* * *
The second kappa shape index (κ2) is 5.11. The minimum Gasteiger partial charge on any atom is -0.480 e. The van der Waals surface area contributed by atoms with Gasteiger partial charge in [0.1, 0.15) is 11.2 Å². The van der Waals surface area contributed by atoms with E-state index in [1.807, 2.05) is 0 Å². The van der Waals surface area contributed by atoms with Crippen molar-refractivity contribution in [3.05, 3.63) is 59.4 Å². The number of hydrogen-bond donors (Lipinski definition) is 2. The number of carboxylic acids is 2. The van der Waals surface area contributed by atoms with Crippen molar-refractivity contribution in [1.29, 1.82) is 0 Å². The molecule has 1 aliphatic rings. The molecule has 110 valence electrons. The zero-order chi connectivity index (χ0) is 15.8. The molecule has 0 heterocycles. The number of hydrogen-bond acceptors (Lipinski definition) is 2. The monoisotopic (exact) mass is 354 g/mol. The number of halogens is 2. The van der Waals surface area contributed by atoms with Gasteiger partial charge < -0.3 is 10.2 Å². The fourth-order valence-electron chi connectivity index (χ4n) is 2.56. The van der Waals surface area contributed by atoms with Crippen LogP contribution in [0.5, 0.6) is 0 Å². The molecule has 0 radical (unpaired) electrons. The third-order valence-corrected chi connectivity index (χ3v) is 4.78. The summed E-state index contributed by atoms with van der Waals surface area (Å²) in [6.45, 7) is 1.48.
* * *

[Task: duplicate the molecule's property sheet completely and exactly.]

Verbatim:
The second kappa shape index (κ2) is 5.11. The minimum Gasteiger partial charge on any atom is -0.480 e. The van der Waals surface area contributed by atoms with Gasteiger partial charge in [0.1, 0.15) is 11.2 Å². The van der Waals surface area contributed by atoms with E-state index in [1.807, 2.05) is 0 Å². The van der Waals surface area contributed by atoms with Crippen molar-refractivity contribution in [3.05, 3.63) is 59.4 Å². The number of hydrogen-bond donors (Lipinski definition) is 2. The number of carboxylic acids is 2. The van der Waals surface area contributed by atoms with Crippen molar-refractivity contribution in [1.29, 1.82) is 0 Å². The molecule has 1 aliphatic rings. The molecule has 110 valence electrons. The zero-order chi connectivity index (χ0) is 15.8. The molecule has 0 heterocycles. The number of hydrogen-bond acceptors (Lipinski definition) is 2. The monoisotopic (exact) mass is 354 g/mol. The number of halogens is 2. The van der Waals surface area contributed by atoms with Gasteiger partial charge < -0.3 is 10.2 Å². The fourth-order valence-electron chi connectivity index (χ4n) is 2.56. The van der Waals surface area contributed by atoms with Crippen LogP contribution in [0.5, 0.6) is 0 Å². The molecule has 0 radical (unpaired) electrons. The third-order valence-corrected chi connectivity index (χ3v) is 4.78. The summed E-state index contributed by atoms with van der Waals surface area (Å²) in [6.45, 7) is 1.48.